Overview of In Vitro Gametogenesis in Mice, Future Applications, and Related Social Changes and Ethics
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Senior honors thesis. Open Access.
ABSTRACT: The purpose of this review was to introduce the in vitro gametogenesis and explore the ethical dilemmas that will face the international community when the technology becomes clinically useful. In vitro gametogenesis is a developing area of study that aims to generate gametes partially or fully in the laboratory setting. Establishing reliable IVG methods requires a strong knowledge of the genetic, epigenetic and environmental regulators and conditions that drive the gamete development, which to date, is still patchy. The author has therefore created a detailed outline of the gametogenic timeline in mice, complete with known regulatory genes and epigenetic states. Various culture systems have been created towards this aim with limited success; however, some significant milestones have been met and these are reviewed here. As research progresses, we get closer to the ultimate goal of clinical application. The author presents how IVG could help a specific subset of cancer patients who have no other fertility preservations options. More controversial applications of the technology, such as multiplex, solo, and same-sex parenting are discussed along with their ethical and social consequences.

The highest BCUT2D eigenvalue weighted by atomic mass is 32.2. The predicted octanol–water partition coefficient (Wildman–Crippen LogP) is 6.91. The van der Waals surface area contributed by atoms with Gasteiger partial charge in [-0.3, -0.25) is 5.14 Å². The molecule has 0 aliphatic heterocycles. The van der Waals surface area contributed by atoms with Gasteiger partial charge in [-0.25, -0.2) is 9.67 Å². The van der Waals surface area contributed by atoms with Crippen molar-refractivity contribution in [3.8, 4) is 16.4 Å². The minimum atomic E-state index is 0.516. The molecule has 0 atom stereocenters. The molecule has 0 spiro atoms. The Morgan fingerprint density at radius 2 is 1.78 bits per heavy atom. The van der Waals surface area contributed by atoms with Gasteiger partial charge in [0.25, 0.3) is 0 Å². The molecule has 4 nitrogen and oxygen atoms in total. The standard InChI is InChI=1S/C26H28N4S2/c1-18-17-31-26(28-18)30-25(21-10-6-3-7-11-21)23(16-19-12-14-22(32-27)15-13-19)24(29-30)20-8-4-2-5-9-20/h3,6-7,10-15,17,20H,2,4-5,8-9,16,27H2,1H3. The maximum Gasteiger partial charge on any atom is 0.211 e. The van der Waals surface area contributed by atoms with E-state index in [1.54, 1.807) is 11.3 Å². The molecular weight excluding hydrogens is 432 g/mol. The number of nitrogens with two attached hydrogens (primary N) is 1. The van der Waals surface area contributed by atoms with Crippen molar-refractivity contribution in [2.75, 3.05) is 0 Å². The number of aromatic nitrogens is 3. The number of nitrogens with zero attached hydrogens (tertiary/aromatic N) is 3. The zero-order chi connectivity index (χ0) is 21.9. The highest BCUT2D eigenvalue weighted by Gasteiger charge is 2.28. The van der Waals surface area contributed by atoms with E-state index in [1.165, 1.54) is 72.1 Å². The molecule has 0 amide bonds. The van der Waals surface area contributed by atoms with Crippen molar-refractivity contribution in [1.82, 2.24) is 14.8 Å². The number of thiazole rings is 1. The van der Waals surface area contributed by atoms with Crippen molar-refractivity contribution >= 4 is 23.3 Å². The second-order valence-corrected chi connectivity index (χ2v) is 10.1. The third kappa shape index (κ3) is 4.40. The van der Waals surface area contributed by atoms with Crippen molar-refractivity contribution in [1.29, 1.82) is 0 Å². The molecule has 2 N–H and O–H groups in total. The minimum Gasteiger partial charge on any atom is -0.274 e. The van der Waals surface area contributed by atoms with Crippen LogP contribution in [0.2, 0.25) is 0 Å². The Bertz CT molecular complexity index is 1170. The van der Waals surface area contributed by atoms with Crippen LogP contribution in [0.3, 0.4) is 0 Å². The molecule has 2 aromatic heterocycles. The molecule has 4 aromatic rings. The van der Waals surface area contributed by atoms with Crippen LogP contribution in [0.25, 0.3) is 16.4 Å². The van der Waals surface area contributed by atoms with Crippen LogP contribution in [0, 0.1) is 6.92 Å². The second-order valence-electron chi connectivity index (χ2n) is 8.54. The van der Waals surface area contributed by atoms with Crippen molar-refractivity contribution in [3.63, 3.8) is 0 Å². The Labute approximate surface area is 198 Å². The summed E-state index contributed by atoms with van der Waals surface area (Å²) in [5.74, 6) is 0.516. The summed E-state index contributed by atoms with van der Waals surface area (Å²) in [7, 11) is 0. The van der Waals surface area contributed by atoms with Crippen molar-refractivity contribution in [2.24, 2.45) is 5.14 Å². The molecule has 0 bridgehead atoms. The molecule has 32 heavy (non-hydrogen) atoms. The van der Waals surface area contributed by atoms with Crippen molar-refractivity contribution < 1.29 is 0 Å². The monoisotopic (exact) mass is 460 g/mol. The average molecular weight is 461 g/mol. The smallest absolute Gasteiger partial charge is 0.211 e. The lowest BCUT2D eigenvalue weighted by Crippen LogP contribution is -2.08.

Somorov, Rachel. Overview of In Vitro Gametogenesis in Mice, Future Applications, and Related Social Changes and Ethics Presented to the S. Daniel Abraham Honors Program in Partial Fulfillment of the Requirements for Completion of the Program. NY: Stern College for Women. Yeshiva University. May 6, 2020. Mentor: Professor Alyssa Schuck, Biology.
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